Decentralized Representation Of Bitcoin: WBTC And renBTC

Bitcoin, the pioneer cryptocurrency, has been in circulation since 2009 now. Ethereum’s open-source blockchain with smart contract functionality then allowed ERC-20 tokens to be built on it, and the DeFi community could take off. 

Because Bitcoin and Etheruem are different blockchains they are not exactly compatible with each other. While Etheruem can host thousands of different tokens and protocols to be built, Bitcoin remains somewhat limited with its uses. BTC’s market cap being the largest of any crypto on the market, so there must be a way for Bitcoin to participate in the DeFi ecosystem. 

As the first crypto on the market, BTC has built strong user trust and is very secure, but with limited use cases. Its uses include trading and storing of value, but can only generate yield with centralised solutions. BTC can’t be put to work in DeFi as is so this is where WBTC and renBTC come in. 

ERC-20 tokens

WBTC and renBTC are both ERC-20 tokens that are backed 1:1 to BTC. An ERC-20 token is a standard used for creating and issuing smart contracts on the ethereum blockchain, smart contracts can then be used to issue tokenized assets that people can invest in. Unlike BTC, ERC-20 tokens can be used as collateral across multiple DeFi protocols and can generate yield in a permissionless way. 

WBTC and renBTC are both ‘ethereum compatible’ as they represent 1:1 BTC on the Ethereum network. Actual Bitcoin is never on ethereum: the BTC is locked on the Bitcoin Network and the protocols issue the locked BTC equivalent on the ethereum network. 

What is Wrapped Bitcoin

WBTC was the first and is currently the most popular option for moving BTC to Ethereum with a circulating supply of <245,000. 

In short, the wBTC protocol works by allowing merchants to mint and burn wBTC. Below is a simple diagram of the BTC to wBTC process.

Image taken from Tokpie

If a merchant wants to exchange their BTC to wBTC they will provide an Ethereum address to the wrapped token contract to initiate the minting process. Merchants are usually companies or protocols that are able to mint and burn wBTC. Here is an example of the process:

  • Merchant provides Ethereum address to wBTC contract
  • Merchant send BTC to a trusted custodian (Bitgo) 
  • Custodian mints wBTC and sends merchant’s address

The original BTC is now held by the Bitgo custodian and the total supply of wBTC will increase by the amount of the BTC that was provided. 

If a merchant wants to redeem their BTC they must request a withdrawal. The merchant then burns their wBTC by sending them to the wrapped token contract. The custodian will then confirm and release the BTC back to the merchant. 

Although wBTC increases the use cases of Bitcoin, it does use a custodian. The nature of how it works and is exchanged means it is centralised, however it can be used in a decentralised way on dApps once it has been converted from BTC to wBTC. 

WBTC can be used across multiple DeFi protocols. It can be traded in a completely permissionless way on Uniswap. You can use wBTC as collateral on a lending protocol like Compound or Aave. On top of that it can be used to generate yield, for example using it as a collateral on 

What is Ren Bitcoin 

RenBTC is the RenVM ERC-20 version of Bitcoin and is a more decentralised solution to using Bitcoin in DeFi. The simplest way to describe RenVM is that it’s a decentralized interoperability protocol. The open protocol enables the movement of value between blockchains, and therefore allows for permissionless bridging of assets between networks. One of the most popular assets to move is of course Bitcoin, and each RenBTC is also backed 1:1 by BTC.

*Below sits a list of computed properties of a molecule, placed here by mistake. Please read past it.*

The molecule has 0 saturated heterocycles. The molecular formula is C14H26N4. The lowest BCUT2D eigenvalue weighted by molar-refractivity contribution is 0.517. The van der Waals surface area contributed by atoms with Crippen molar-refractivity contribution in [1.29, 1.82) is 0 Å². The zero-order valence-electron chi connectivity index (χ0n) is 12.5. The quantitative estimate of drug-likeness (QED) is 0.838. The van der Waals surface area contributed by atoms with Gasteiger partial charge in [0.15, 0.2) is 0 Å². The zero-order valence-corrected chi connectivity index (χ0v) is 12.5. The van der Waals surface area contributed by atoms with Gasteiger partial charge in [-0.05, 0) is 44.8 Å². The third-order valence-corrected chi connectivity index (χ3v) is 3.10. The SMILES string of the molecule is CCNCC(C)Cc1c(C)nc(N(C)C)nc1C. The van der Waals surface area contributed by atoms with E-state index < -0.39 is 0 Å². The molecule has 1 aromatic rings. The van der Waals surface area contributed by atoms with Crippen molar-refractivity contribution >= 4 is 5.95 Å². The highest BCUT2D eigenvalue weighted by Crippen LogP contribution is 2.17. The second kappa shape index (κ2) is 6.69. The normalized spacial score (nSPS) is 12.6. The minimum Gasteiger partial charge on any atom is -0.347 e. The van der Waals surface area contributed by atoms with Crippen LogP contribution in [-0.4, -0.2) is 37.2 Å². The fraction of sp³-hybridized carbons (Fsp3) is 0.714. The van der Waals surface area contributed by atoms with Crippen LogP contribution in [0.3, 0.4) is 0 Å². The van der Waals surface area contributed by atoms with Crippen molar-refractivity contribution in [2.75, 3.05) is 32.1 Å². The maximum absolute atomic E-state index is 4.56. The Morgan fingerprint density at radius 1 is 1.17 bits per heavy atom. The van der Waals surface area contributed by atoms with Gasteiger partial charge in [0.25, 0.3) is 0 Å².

Similar to wBTC, RenVM allows for minting of renBTC by supplying BTC and redeeming BTC by burning renBTC. The main difference between RenBTC and wbTC is that Ren decentralises the custody of BTC. This makes the process of minting and burning available to everyone, not only merchants. The protocol runs by operating a network of decentralised nodes called dark nodes instead of using a custodian. Ren also leverages Shamir’s Secret Sharing and Secure Multiparty Computation which are two interesting elements in cryptography. 

The following steps are an example of the exchange from BTC to renBTC:

  • User sends BTC to dedicated Bitcoin address (generated by a dApp and verified by RenVM) 
  • BTC is locked in RenVM via the network of Darknodes 
  • RenBTC is minted at a 1:1 value on Ethereum (used like any other ERC-20 token) 

Image taken from

The reversal process is just as simple. Using an app with RenVM integration, the UI will prompt the user to provide the Bitcoin address. After confirmation, the renBTC will be burned and released back into a specified Bitcoin address and the BTC will be back in your wallet (minus some potential gas fees and RenVM transaction fees). 

The easiest way to think of Ren is like a trustless custodian. It will hold your digital  assets and move them across blockchains. And there are also a host of use cases for renBTC. 

Use your BTC on

Once you have converted your BTC into ERC-20 tokens, as WBTC or renBTC you can use them to Borrow Dai and to Multiply your exposure on It is exactly the same as with other collaterals.

You can use either renBTC or wBTC to access extra capital by borrowing Dai against those tokens. And you can protect your borrowing from liquidations by setting Stop Loss and automation strategies to buy or sell according to your needs. That's not all, if you want to be long BTC you can use Multiply features to gain extra exposure to renBTC or wBTC by immediately swapping your Dai for extra BTC.

Watch the tutorials here!

November 10, 2022

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